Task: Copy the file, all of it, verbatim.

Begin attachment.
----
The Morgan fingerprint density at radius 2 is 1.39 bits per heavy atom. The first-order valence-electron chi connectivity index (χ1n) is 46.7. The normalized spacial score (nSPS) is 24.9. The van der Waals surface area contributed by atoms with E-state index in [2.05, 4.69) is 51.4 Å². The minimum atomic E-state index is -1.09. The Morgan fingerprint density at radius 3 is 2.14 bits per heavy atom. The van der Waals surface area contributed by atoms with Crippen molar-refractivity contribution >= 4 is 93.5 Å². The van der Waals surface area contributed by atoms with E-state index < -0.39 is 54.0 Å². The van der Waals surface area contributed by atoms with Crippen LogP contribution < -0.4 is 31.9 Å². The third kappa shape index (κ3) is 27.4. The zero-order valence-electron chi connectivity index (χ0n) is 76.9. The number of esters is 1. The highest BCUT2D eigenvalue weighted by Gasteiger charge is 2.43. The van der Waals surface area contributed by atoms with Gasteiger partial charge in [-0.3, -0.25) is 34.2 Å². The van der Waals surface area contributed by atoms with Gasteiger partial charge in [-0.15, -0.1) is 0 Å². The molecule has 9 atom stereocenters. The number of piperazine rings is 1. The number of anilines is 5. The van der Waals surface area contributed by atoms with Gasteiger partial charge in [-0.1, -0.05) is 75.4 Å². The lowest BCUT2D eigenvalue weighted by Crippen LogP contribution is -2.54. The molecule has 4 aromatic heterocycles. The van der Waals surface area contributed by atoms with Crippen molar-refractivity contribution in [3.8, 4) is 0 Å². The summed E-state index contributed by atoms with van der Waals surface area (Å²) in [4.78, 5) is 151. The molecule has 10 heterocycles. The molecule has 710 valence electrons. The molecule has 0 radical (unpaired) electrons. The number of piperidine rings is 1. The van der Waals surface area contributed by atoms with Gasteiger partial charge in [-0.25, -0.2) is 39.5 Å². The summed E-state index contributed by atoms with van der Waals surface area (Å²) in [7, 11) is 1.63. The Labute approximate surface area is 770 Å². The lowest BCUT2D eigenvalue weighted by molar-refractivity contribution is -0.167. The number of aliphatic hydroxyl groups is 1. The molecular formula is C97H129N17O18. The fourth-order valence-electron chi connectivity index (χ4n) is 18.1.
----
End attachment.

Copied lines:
The Morgan fingerprint density at radius 2 is 1.39 bits per heavy atom. The first-order valence-electron chi connectivity index (χ1n) is 46.7. The normalized spacial score (nSPS) is 24.9. The van der Waals surface area contributed by atoms with E-state index in [2.05, 4.69) is 51.4 Å². The minimum atomic E-state index is -1.09. The Morgan fingerprint density at radius 3 is 2.14 bits per heavy atom. The van der Waals surface area contributed by atoms with Crippen molar-refractivity contribution >= 4 is 93.5 Å². The van der Waals surface area contributed by atoms with E-state index < -0.39 is 54.0 Å². The van der Waals surface area contributed by atoms with Crippen LogP contribution < -0.4 is 31.9 Å². The third kappa shape index (κ3) is 27.4. The zero-order valence-electron chi connectivity index (χ0n) is 76.9. The number of esters is 1. The highest BCUT2D eigenvalue weighted by Gasteiger charge is 2.43. The van der Waals surface area contributed by atoms with Gasteiger partial charge in [-0.3, -0.25) is 34.2 Å². The van der Waals surface area contributed by atoms with Gasteiger partial charge in [-0.15, -0.1) is 0 Å². The molecule has 9 atom stereocenters. The number of piperazine rings is 1. The number of anilines is 5. The van der Waals surface area contributed by atoms with Gasteiger partial charge in [-0.1, -0.05) is 75.4 Å². The lowest BCUT2D eigenvalue weighted by Crippen LogP contribution is -2.54. The molecule has 4 aromatic heterocycles. The van der Waals surface area contributed by atoms with Crippen molar-refractivity contribution in [3.8, 4) is 0 Å². The summed E-state index contributed by atoms with van der Waals surface area (Å²) in [4.78, 5) is 151. The molecule has 10 heterocycles. The molecule has 710 valence electrons. The molecule has 0 radical (unpaired) electrons. The number of piperidine rings is 1. The van der Waals surface area contributed by atoms with Gasteiger partial charge in [-0.25, -0.2) is 39.5 Å². The summed E-state index contributed by atoms with van der Waals surface area (Å²) in [7, 11) is 1.63. The Labute approximate surface area is 770 Å². The lowest BCUT2D eigenvalue weighted by molar-refractivity contribution is -0.167. The number of aliphatic hydroxyl groups is 1. The molecular formula is C97H129N17O18. The fourth-order valence-electron chi connectivity index (χ4n) is 18.1.